follow Dictionary.com

Why turkey has the same name as Turkey

desiccate

[des-i-keyt] /ˈdɛs ɪˌkeɪt/
verb (used with object), desiccated, desiccating.
1.
to dry thoroughly; dry up.
2.
to preserve (food) by removing moisture; dehydrate.
verb (used without object), desiccated, desiccating.
3.
to become thoroughly dried or dried up.
Origin
1565-1575
1565-75; < Latin dēsiccātus dried up, past participle of dēsiccāre, equivalent to dē- de- + siccāre, derivative of siccus dry; see -ate1
Related forms
desiccation, noun
desiccative, adjective
Dictionary.com Unabridged
Based on the Random House Dictionary, © Random House, Inc. 2014.
Cite This Source
Examples from the web for desiccation
  • desiccation by itself imperiled animals forced to come to the remaining sources of water.
  • Microorganisms are often preserved commercially and in the laboratory using techniques that involve desiccation.
  • Fluids secreted through the skin of ancestral mammals could have protected the eggs from drought and desiccation.
  • The heat and desiccation of sunlight strained the surface of the fossil.
  • The desiccation of the landscape here is the new reality.
British Dictionary definitions for desiccation

desiccate

/ˈdɛsɪˌkeɪt/
verb
1.
(transitive) to remove most of the water from (a substance or material); dehydrate
2.
(transitive) to preserve (food) by removing moisture; dry
3.
(intransitive) to become dried up
Derived Forms
desiccation, noun
desiccative, adjective
Word Origin
C16: from Latin dēsiccāre to dry up, from de- + siccāre to dry, from siccus dry
Collins English Dictionary - Complete & Unabridged 2012 Digital Edition
© William Collins Sons & Co. Ltd. 1979, 1986 © HarperCollins
Publishers 1998, 2000, 2003, 2005, 2006, 2007, 2009, 2012
Cite This Source
Word Origin and History for desiccation
n.

early 15c., from Middle French desiccation or directly from Late Latin desiccationem (nominative desiccatio), noun of action from past participle stem of Latin desiccare "to make very dry," from de- "thoroughly" + siccare "to dry" (see siccative).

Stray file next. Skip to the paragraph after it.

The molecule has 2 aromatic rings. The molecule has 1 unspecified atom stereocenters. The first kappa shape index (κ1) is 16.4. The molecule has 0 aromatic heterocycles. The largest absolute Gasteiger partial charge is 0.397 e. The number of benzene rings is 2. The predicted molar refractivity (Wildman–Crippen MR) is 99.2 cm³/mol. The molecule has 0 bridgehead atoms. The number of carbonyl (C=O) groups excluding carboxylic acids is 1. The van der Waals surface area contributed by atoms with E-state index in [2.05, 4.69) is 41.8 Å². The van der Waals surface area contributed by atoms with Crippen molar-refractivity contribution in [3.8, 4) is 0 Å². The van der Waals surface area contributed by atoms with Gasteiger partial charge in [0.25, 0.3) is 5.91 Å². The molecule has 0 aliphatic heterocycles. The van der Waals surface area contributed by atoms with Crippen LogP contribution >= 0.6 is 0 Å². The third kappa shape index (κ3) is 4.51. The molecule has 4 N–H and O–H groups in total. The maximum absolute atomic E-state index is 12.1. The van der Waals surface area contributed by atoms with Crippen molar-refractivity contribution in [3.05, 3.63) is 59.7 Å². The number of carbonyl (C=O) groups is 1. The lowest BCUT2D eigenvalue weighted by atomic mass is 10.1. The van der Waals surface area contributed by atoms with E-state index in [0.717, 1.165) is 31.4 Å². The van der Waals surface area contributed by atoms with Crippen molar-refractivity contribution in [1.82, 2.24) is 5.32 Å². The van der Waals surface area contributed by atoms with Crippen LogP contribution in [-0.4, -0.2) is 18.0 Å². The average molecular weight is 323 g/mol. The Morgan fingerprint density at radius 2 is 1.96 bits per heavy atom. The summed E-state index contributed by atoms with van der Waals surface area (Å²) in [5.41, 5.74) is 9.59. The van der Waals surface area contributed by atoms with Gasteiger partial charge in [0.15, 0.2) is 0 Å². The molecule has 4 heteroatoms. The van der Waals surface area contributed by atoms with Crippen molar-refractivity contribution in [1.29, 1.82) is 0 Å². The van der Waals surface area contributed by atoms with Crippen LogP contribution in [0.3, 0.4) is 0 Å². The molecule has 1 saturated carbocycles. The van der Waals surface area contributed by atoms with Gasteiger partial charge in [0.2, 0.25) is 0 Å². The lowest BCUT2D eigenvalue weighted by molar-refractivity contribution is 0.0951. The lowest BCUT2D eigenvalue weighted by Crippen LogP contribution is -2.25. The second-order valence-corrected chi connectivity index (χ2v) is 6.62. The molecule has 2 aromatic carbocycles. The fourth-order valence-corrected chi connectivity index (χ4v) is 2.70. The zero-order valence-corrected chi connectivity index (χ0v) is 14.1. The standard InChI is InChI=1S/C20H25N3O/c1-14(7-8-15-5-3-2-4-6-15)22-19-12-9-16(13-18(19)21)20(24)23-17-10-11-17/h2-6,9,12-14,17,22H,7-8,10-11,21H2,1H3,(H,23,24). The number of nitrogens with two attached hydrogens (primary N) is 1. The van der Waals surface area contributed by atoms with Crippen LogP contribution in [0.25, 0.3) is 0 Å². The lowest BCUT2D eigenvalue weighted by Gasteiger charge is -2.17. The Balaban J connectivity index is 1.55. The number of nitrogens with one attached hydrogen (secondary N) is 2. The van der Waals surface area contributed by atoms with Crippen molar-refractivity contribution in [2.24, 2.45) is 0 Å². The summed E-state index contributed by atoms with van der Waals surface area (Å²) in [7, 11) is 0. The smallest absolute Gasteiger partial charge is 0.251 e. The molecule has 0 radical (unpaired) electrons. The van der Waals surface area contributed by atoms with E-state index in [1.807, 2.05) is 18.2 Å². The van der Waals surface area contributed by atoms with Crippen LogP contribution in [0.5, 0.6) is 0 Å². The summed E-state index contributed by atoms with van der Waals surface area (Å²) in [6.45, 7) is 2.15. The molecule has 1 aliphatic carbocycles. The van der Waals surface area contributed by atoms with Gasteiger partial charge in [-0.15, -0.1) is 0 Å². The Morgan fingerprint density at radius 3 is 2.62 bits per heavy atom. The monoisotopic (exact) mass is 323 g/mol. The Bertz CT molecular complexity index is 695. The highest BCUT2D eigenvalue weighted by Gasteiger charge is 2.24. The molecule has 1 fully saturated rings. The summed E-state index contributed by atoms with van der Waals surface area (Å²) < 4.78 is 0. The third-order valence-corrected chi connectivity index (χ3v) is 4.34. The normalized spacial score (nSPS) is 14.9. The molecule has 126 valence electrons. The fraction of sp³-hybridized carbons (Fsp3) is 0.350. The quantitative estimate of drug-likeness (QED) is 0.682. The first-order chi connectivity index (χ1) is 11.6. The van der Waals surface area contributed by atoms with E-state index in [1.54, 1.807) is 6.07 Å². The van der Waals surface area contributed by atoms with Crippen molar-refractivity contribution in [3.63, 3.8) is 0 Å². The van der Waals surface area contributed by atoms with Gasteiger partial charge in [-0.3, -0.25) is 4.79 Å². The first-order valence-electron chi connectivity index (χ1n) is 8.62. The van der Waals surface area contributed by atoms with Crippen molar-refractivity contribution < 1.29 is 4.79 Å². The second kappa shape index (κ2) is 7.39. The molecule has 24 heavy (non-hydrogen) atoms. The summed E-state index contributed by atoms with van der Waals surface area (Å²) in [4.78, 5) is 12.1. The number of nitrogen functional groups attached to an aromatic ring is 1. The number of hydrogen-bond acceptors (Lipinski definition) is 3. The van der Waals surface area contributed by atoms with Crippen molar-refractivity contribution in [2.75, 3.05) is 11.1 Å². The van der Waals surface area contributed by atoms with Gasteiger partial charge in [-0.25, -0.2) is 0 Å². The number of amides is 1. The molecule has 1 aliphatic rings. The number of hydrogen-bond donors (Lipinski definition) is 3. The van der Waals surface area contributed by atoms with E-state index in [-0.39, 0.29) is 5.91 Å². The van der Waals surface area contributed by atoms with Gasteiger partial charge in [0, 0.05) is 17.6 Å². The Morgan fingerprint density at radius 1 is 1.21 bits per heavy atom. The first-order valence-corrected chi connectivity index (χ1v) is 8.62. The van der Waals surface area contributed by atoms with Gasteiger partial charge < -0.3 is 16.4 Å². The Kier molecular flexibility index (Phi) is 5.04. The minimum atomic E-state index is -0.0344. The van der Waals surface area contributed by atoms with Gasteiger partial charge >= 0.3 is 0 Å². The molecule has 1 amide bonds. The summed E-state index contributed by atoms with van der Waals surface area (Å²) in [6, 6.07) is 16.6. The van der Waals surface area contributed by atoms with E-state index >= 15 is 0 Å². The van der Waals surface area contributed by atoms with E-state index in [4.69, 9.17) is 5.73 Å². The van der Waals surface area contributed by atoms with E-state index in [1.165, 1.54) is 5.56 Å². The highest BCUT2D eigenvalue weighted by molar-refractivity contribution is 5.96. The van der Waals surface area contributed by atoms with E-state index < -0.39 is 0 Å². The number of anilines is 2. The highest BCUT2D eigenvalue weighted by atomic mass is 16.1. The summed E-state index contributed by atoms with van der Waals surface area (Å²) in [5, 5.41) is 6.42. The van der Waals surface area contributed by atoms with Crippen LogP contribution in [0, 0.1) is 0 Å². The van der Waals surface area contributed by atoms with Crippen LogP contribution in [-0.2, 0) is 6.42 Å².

desiccate

v.

1570s (past participle adjective desicatt is attested from early 15c.), from Latin desiccatus, past participle of desiccare "to make very dry" (see desiccation). Related: Desiccated; desiccating.

Online Etymology Dictionary, © 2010 Douglas Harper
Cite This Source
desiccation in Medicine

desiccate des·ic·cate (děs'ĭ-kāt')
v. des·ic·cat·ed, des·ic·cat·ing, des·ic·cates
To dry thoroughly; render free from moisture.

desiccation des·ic·ca·tion (děs'ĭ-kā'shən)
n.
The process of being desiccated.


des'ic·ca'tive (-tĭv) adj.
The American Heritage® Stedman's Medical Dictionary
Copyright © 2002, 2001, 1995 by Houghton Mifflin Company. Published by Houghton Mifflin Company.
Cite This Source
desiccation in Science
desiccate
  (děs'ĭ-kāt')   
To remove the moisture from something or dry it thoroughly. ◇ A desiccator is a container that removes moisture from the air within it. ◇ A desiccator contains a desiccant, a substance that traps or absorbs water molecules. Some desiccants include silica gel (silicon dioxide), calcium sulfate (dehydrated gypsum), calcium oxide (calcined lime), synthetic molecular sieves (porous crystalline aluminosilicates), and dried clay.
The American Heritage® Science Dictionary
Copyright © 2002. Published by Houghton Mifflin. All rights reserved.
Cite This Source

Word of the Day

Difficulty index for desiccate

Few English speakers likely know this word

Word Value for desiccation

16
19
Scrabble Words With Friends

Quotes with desiccation

Nearby words for desiccation